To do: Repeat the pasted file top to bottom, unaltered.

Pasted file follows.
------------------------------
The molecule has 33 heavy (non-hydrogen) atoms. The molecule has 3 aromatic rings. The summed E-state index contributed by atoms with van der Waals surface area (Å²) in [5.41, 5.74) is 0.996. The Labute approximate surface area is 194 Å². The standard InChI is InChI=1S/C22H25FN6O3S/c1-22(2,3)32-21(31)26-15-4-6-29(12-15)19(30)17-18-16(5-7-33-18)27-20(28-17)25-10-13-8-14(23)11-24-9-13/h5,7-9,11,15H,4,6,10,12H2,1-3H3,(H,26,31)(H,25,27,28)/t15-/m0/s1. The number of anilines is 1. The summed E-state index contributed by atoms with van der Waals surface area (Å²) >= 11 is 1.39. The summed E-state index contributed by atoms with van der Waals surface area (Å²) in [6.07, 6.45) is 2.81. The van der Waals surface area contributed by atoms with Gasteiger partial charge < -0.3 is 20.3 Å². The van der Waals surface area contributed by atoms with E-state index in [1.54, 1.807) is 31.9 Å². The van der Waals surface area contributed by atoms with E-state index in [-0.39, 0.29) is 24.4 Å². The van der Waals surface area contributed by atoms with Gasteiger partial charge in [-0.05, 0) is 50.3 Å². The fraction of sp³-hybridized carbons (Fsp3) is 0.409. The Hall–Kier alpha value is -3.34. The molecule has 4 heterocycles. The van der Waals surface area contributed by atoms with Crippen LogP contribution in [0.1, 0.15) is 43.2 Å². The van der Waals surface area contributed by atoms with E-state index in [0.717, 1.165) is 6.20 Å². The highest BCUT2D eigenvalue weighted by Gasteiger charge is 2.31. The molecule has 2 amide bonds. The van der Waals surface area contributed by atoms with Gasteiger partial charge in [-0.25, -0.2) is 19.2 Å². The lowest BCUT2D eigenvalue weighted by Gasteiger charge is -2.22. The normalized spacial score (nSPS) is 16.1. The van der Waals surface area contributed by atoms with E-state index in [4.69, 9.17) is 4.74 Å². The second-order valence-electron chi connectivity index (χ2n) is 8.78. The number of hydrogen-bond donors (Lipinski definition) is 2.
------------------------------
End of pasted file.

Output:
The molecule has 33 heavy (non-hydrogen) atoms. The molecule has 3 aromatic rings. The summed E-state index contributed by atoms with van der Waals surface area (Å²) in [5.41, 5.74) is 0.996. The Labute approximate surface area is 194 Å². The standard InChI is InChI=1S/C22H25FN6O3S/c1-22(2,3)32-21(31)26-15-4-6-29(12-15)19(30)17-18-16(5-7-33-18)27-20(28-17)25-10-13-8-14(23)11-24-9-13/h5,7-9,11,15H,4,6,10,12H2,1-3H3,(H,26,31)(H,25,27,28)/t15-/m0/s1. The number of anilines is 1. The summed E-state index contributed by atoms with van der Waals surface area (Å²) >= 11 is 1.39. The summed E-state index contributed by atoms with van der Waals surface area (Å²) in [6.07, 6.45) is 2.81. The van der Waals surface area contributed by atoms with Gasteiger partial charge < -0.3 is 20.3 Å². The van der Waals surface area contributed by atoms with E-state index in [1.54, 1.807) is 31.9 Å². The van der Waals surface area contributed by atoms with E-state index in [-0.39, 0.29) is 24.4 Å². The van der Waals surface area contributed by atoms with Gasteiger partial charge in [-0.05, 0) is 50.3 Å². The fraction of sp³-hybridized carbons (Fsp3) is 0.409. The Hall–Kier alpha value is -3.34. The molecule has 4 heterocycles. The van der Waals surface area contributed by atoms with Crippen LogP contribution in [0.1, 0.15) is 43.2 Å². The van der Waals surface area contributed by atoms with E-state index in [0.717, 1.165) is 6.20 Å². The highest BCUT2D eigenvalue weighted by Gasteiger charge is 2.31. The molecule has 2 amide bonds. The van der Waals surface area contributed by atoms with Gasteiger partial charge in [-0.25, -0.2) is 19.2 Å². The lowest BCUT2D eigenvalue weighted by Gasteiger charge is -2.22. The normalized spacial score (nSPS) is 16.1. The van der Waals surface area contributed by atoms with E-state index in [4.69, 9.17) is 4.74 Å². The second-order valence-electron chi connectivity index (χ2n) is 8.78. The number of hydrogen-bond donors (Lipinski definition) is 2.